Now consider the tortoise and the eagle.
The tortoise is a ground-living creature. It is impossible to live nearer the ground without being under it. Its horizons are a few inches away. It has about as good a turn of speed as you need to hunt down a lettuce. It has survived while the rest of evolution flowed past it by being, on the whole, no threat to anyone and too much trouble to eat.
-Terry Pratchet, Small Gods.
En nog een – maar die keer erens in die middel van die boek. Ek vrek oor die Feegles se aksent.
‘They want tae get married?’
‘A lot o’ them do, aye,’ said Billy.
‘So there’s nae more boozin’, stealin’ an’ fighting?’
‘Hey, ah’m still allowed some boozin’ an’ stealin’ an’ fightin’!’ said Rob Anybody.
‘Aye, Rob, but we cannae help noticin’ ye also have tae do the Explainin’, too,’ said Daft Wullie.
There was a general nodding from the crowd. To Feegles, Explaining was a dark art. It was just so hard.
‘Like, when we come back from boozin’, stealin’ an’ fightin’, Jeannie gives ye the pursin’ o’ the lips,’ Daft Wullie went on.
A moan went up from all the Feegles: ‘Ooooh, save us from the pursin’ o’ the lips!’
‘An’ there’s the foldin’ o’ the arms,’ said Wullie, because he was even scaring himself.
‘Oooooh, waily, waily, waily, the foldin’ o’ the arms!’ the Feegles cried, tearing at their hair.
‘Not tae mention the tapping o’ the feets…’ Wullie stopped, not wanting to mention the tapping o’ the feets.
‘Aargh! Ooooo! No’ the tappin’ o’ the feets!’ Some of the Feegles started to bang their heads on trees.
‘Aye, aye, aye, BUT,’ said Rob Anybody desperately, ‘what youse dinnae ken is that is part o’ the hiddlins o’ husbandry.’
Feegles looked at one another. There was silence except for the creak of a small tree as it fell over.
‘We never heard o’ any sich thing, Rob,’ said Big Yan.
‘Well, an’ ah’m no’ surprised! Who’d tell ye? Ye ain’t married! Ye
dinnae get the po-et-ic symi-tree o’ the whole thing. Gather roound
till I tell ye…’
Rob looked around to see if anyone apart from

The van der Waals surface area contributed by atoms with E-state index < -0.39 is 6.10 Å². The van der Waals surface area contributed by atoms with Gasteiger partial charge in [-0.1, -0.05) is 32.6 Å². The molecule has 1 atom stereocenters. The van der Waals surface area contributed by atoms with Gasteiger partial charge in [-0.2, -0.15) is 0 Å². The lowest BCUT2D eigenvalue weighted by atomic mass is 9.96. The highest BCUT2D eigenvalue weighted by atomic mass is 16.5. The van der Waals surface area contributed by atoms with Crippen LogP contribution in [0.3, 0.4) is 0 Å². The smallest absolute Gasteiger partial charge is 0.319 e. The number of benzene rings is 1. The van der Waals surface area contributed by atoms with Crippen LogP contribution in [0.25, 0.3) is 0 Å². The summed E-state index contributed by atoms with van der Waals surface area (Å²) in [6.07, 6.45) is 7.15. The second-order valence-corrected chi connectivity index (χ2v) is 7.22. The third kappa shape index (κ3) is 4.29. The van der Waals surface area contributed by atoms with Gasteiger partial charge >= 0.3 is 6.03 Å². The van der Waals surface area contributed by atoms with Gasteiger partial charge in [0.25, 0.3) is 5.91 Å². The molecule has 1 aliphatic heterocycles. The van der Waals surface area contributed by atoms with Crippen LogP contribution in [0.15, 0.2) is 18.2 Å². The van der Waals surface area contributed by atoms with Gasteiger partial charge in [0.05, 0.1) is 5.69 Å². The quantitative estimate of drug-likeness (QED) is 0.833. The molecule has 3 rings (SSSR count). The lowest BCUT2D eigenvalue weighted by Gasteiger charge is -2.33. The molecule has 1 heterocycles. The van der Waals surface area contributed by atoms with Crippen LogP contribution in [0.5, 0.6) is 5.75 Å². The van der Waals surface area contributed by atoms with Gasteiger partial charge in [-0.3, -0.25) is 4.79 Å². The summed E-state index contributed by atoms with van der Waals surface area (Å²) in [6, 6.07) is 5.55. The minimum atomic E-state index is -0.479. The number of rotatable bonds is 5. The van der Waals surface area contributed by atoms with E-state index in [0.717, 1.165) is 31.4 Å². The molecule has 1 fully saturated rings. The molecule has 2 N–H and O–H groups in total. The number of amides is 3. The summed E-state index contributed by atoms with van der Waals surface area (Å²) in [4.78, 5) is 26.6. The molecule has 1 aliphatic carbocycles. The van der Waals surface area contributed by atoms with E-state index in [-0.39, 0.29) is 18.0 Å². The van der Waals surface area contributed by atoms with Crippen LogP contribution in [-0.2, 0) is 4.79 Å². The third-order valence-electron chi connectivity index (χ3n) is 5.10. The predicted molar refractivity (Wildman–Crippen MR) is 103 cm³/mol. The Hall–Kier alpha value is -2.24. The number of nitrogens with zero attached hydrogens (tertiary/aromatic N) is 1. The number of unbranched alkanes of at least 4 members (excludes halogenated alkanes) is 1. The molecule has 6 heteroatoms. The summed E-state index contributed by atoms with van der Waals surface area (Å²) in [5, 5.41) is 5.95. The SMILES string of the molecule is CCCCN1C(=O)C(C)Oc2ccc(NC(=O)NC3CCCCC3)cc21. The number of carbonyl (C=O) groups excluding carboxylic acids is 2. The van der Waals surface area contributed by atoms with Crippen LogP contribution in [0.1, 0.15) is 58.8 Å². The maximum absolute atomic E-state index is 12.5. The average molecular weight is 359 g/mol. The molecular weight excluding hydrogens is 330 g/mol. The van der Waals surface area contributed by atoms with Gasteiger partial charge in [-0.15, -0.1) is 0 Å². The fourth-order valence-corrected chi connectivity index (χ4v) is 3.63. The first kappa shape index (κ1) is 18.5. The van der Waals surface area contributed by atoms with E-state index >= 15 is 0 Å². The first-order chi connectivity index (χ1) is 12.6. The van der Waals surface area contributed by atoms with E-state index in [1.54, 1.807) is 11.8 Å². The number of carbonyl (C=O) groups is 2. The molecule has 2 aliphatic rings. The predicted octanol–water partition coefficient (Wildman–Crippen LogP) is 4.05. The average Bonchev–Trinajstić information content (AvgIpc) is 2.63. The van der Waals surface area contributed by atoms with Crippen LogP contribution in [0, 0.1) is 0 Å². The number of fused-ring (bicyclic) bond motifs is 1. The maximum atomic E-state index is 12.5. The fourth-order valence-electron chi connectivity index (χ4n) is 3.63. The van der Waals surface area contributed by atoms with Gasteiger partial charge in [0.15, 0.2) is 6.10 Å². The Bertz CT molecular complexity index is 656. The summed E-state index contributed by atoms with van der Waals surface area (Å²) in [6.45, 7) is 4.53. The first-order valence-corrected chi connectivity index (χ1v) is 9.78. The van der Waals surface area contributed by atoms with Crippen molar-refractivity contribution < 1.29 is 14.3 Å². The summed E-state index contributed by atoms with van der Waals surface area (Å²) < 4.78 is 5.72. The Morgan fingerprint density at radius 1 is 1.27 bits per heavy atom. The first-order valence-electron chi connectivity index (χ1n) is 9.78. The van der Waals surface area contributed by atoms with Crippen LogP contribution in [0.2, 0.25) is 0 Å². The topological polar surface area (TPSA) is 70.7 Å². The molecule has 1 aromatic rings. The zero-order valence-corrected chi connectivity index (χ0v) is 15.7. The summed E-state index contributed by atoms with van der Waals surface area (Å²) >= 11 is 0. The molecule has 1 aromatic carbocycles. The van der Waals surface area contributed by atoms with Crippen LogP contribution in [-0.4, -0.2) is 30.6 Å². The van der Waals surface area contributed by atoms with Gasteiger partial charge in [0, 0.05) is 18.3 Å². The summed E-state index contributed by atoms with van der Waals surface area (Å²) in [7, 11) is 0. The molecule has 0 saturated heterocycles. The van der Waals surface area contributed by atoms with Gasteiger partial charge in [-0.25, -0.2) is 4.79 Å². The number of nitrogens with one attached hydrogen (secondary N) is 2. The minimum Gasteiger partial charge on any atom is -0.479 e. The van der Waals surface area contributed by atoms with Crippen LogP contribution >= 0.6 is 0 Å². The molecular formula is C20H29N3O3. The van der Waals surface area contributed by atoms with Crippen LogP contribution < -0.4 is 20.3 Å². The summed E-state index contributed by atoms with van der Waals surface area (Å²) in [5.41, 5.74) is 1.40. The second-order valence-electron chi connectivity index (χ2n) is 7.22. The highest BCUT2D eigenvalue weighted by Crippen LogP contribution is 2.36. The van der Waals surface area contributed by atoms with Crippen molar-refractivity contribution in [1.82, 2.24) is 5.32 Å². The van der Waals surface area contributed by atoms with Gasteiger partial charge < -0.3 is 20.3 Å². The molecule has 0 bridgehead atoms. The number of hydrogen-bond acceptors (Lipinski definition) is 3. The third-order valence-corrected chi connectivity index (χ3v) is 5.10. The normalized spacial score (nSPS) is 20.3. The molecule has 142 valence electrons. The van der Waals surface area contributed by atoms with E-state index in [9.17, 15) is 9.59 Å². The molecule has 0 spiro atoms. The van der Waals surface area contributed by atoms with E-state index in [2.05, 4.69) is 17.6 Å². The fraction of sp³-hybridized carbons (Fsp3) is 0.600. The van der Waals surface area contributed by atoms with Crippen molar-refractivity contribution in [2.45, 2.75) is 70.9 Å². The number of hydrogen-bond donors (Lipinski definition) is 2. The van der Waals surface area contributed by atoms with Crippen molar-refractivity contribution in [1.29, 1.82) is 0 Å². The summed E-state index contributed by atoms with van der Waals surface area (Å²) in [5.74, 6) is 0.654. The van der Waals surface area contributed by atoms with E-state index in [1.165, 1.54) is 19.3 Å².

about five hundred Feegles was watching him, and went on: ‘See… first
ye get the boozin’ an’ the fightin’ an’ the stealin’, OK. An’ when you
get back tae the mound it’s time for the tappin’ o’ the feets–’
‘- an’ the foldin’ o’ the arms–’
‘- an’, o’ course, the pursin’ o’ the lips and– will ye scunners knock it off wi’ the groanin’ before I starts bangin’ heids together! Right?‘
All the Feegles fell silent, except for one:
‘Oh, waily, waily, waily! Ohhhhhhh! Aaarrgh! The pursin’… o’… the–’
He stopped, and looked around in embarrassment.
‘Daft Wullie?’ said Rob Anybody, with icy patience.
‘Ye ken I told yez there wuz times ye should listen to whut I was sayin’?’
‘That was one o’ them times.’
Daft Wullie hung his head. ‘Sorry, Rob.’
‘Aye! Now, where wuz I…? Oh, aye… we get the lips an’ the arms an’ the feets, OK? An’ then–’
‘I’s time for the Explainin’!’ said Daft Wullie.
‘Aye!’ snapped Rob Anybody. ‘Any one o’ youse mudling want to be the one who dares tae do the Explainin’?’
He looked around.
The Feegles shuffled backwards.
‘Wi’ the kelda a-pursin’ an’ a-foldin’ an’ a-tappin’,’ Rob went on in a
voice of Doom. ‘An’ that look in her bonny aye that says: “This
Explanation had better be really guid”? Well? Do ye?’
By now Feegles were crying and chewing the edges of their kilts in terror.
‘No, Rob,’ they murmured.
‘No, aye!’ said Rob Anybody triumphantly. ‘Ye wouldnae! That’s because you don’t have the knowin’ o’ the husbandry!’
-Terry Pratchet – Wintersmith.